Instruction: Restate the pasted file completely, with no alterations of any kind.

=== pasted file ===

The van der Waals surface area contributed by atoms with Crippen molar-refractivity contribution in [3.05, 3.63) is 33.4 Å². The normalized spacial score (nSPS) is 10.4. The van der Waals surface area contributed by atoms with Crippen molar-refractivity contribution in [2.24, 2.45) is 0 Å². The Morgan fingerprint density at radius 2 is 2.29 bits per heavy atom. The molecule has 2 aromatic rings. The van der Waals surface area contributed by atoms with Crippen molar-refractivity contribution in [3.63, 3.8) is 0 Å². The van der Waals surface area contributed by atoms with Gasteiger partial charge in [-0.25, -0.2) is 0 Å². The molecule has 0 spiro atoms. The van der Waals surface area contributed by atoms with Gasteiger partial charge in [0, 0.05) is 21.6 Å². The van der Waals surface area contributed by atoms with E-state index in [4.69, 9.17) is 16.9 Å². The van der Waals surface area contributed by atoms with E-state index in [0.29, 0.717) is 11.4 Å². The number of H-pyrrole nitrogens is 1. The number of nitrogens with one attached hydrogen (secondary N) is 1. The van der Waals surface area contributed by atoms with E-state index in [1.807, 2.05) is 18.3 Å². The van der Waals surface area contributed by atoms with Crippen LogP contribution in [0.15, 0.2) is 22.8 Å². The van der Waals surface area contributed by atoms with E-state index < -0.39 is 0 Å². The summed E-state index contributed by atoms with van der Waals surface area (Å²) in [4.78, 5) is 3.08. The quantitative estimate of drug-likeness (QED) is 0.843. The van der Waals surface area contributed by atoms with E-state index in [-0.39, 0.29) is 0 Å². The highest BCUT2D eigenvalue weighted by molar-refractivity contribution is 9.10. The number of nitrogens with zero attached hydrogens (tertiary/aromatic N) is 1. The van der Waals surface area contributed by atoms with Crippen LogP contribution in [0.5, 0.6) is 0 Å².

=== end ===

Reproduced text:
The van der Waals surface area contributed by atoms with Crippen molar-refractivity contribution in [3.05, 3.63) is 33.4 Å². The normalized spacial score (nSPS) is 10.4. The van der Waals surface area contributed by atoms with Crippen molar-refractivity contribution in [2.24, 2.45) is 0 Å². The Morgan fingerprint density at radius 2 is 2.29 bits per heavy atom. The molecule has 2 aromatic rings. The van der Waals surface area contributed by atoms with Crippen molar-refractivity contribution in [3.63, 3.8) is 0 Å². The van der Waals surface area contributed by atoms with Gasteiger partial charge in [-0.25, -0.2) is 0 Å². The molecule has 0 spiro atoms. The van der Waals surface area contributed by atoms with Gasteiger partial charge in [0, 0.05) is 21.6 Å². The van der Waals surface area contributed by atoms with E-state index in [4.69, 9.17) is 16.9 Å². The van der Waals surface area contributed by atoms with E-state index in [0.29, 0.717) is 11.4 Å². The number of H-pyrrole nitrogens is 1. The number of nitrogens with one attached hydrogen (secondary N) is 1. The van der Waals surface area contributed by atoms with E-state index in [1.807, 2.05) is 18.3 Å². The van der Waals surface area contributed by atoms with Crippen LogP contribution in [0.15, 0.2) is 22.8 Å². The van der Waals surface area contributed by atoms with E-state index < -0.39 is 0 Å². The summed E-state index contributed by atoms with van der Waals surface area (Å²) in [4.78, 5) is 3.08. The quantitative estimate of drug-likeness (QED) is 0.843. The van der Waals surface area contributed by atoms with E-state index in [-0.39, 0.29) is 0 Å². The highest BCUT2D eigenvalue weighted by molar-refractivity contribution is 9.10. The number of nitrogens with zero attached hydrogens (tertiary/aromatic N) is 1. The van der Waals surface area contributed by atoms with Crippen LogP contribution in [0.5, 0.6) is 0 Å².